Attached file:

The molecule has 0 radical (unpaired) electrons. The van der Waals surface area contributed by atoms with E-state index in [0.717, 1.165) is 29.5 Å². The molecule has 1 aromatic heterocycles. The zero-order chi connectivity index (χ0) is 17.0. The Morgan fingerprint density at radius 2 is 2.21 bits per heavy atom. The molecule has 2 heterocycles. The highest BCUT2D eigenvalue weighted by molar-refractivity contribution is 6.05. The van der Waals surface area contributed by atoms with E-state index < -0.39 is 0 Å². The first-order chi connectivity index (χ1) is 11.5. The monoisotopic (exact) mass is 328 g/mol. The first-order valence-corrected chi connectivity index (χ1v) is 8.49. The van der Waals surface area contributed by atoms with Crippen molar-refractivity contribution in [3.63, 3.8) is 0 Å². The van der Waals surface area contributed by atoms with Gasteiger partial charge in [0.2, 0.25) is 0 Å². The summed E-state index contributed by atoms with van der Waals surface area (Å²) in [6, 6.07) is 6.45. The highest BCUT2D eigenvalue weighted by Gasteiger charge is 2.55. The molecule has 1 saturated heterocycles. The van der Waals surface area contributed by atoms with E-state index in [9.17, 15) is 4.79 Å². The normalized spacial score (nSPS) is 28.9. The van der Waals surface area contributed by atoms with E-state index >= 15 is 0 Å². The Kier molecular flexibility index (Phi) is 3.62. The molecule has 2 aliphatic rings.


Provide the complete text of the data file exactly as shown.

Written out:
The molecule has 0 radical (unpaired) electrons. The van der Waals surface area contributed by atoms with E-state index in [0.717, 1.165) is 29.5 Å². The molecule has 1 aromatic heterocycles. The zero-order chi connectivity index (χ0) is 17.0. The Morgan fingerprint density at radius 2 is 2.21 bits per heavy atom. The molecule has 2 heterocycles. The highest BCUT2D eigenvalue weighted by molar-refractivity contribution is 6.05. The van der Waals surface area contributed by atoms with E-state index < -0.39 is 0 Å². The first-order chi connectivity index (χ1) is 11.5. The monoisotopic (exact) mass is 328 g/mol. The first-order valence-corrected chi connectivity index (χ1v) is 8.49. The van der Waals surface area contributed by atoms with Crippen molar-refractivity contribution in [3.63, 3.8) is 0 Å². The van der Waals surface area contributed by atoms with Gasteiger partial charge in [0.2, 0.25) is 0 Å². The summed E-state index contributed by atoms with van der Waals surface area (Å²) in [6, 6.07) is 6.45. The highest BCUT2D eigenvalue weighted by Gasteiger charge is 2.55. The molecule has 1 saturated heterocycles. The van der Waals surface area contributed by atoms with E-state index in [9.17, 15) is 4.79 Å². The normalized spacial score (nSPS) is 28.9. The van der Waals surface area contributed by atoms with E-state index >= 15 is 0 Å². The Kier molecular flexibility index (Phi) is 3.62. The molecule has 2 aliphatic rings.